Thanksgiving has become an over-dazzled family feast that speaks less of heartfelt gratitude and more of negotiating days off work.

As Americans, it can be difficult to comprehend the scope of our privilege. Though I'm not trying to invoke a false dichotomy – America has its share of poverty and problems – the sheer amount of potential we possess boggles the minds of our socioeconomically-challenged neighbors. Our generation in particular has been largely sheltered from norms of the past, such as a general lack of food and water, or the draft, or dangerous working conditions.

But this column is not meant to be a history lesson; it is a lesson on how to give thanks.

Giving thanks doesn't mean standing around your grandparents' expensive dining room table and listing good things that happened to you this year. Giving thanks isn't writing cards to everyone that remembered to wrap you a present for Christmas or your birthday. It's not the warm fuzzy feeling you get when your aunt breaks out the sweet potato casserole.

Giving thanks is realizing your potential and surpassing it; it's hard work. Giving thanks means getting As in the classes you're capable of getting As in and using your healthy legs to run fast. It's using your voice to sing. It's helping the less fortunate, because you're fortunate enough to help.

Now, back to the "not invoking a false dichotomy" thing.

The quoted phrase means not implying there's some great void between our standard of living and its problems and the standards of living of others. The only problem is that it's not a false dichotomy. The bottom 10 percent of our very imperfect country still lives in better conditions than the majority of the planet's population.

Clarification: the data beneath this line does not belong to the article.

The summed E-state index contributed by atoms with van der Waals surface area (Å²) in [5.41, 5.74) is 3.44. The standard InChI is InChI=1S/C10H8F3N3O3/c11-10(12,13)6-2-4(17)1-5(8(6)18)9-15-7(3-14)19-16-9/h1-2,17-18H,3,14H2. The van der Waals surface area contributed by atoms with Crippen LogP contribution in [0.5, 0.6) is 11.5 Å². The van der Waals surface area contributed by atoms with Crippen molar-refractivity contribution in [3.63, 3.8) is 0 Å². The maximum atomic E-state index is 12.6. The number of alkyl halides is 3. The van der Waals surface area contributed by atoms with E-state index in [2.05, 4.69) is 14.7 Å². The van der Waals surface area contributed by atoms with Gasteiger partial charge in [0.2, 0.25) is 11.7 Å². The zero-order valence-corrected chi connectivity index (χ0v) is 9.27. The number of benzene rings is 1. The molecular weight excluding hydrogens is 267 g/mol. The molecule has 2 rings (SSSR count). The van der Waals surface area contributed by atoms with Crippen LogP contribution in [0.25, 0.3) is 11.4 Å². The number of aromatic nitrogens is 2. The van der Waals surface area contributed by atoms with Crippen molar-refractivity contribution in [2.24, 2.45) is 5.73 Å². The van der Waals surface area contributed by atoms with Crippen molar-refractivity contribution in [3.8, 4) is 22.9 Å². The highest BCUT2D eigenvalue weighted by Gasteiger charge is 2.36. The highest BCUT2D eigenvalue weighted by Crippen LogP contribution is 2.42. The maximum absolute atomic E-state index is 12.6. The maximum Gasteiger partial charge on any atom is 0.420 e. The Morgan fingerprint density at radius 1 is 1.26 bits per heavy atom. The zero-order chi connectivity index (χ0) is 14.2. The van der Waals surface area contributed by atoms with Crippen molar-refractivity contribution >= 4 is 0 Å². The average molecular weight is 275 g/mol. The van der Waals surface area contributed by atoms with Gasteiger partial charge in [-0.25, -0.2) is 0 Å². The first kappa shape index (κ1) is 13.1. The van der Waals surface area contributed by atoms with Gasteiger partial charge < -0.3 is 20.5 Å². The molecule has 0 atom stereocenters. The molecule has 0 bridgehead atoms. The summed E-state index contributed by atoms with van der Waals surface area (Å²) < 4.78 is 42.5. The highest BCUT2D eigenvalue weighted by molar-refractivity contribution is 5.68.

Here comes the angry part:

I don't hold many moral truths to be airtight, but I firmly believe wasting potential is objectively despicable. Not using every resource that's been dumped in your lap is not only lazy, but ultimately insulting to all of those less fortunate than you.

Letting a mind go to waste or a body sink into obesity is like taking a sledgehammer to a Steinway. Yes, you have the right to do whatever you want, but "doing you" doesn't make you a good person. Realizing that you likely have never known true need, it's time to stop complaining about your course work.

It's time to stop abusing your body with laziness, drugs and alcohol. It's time to realize that you're very likely not the worst case scenario, and that nobody owes you anything.

Statistical outliers aside, you live in the richest country in the world with easier access to education than ever.

Give thanks.

You drink relatively clean water every day and likely don't go to sleep wondering where your next meal is going to come from.

Give thanks for that, too.

You have access to literally all of the information in the world, largely uncensored, in free libraries across the country. You can walk outside and tell everyone what you think is wrong with the world without fear of your grandchildren being put in concentration camps. Yes, there's concentration camps, even now in the year 2013.

If ever there were a winning hand, you were dealt it. Now stop embarrassing your species and give thanks with your actions every day, not with some awkward two-minute speech before you cut the turkey.

Andrew Fleming is a junior in neuroscience. He can be reached at aflemin8@utk.edu.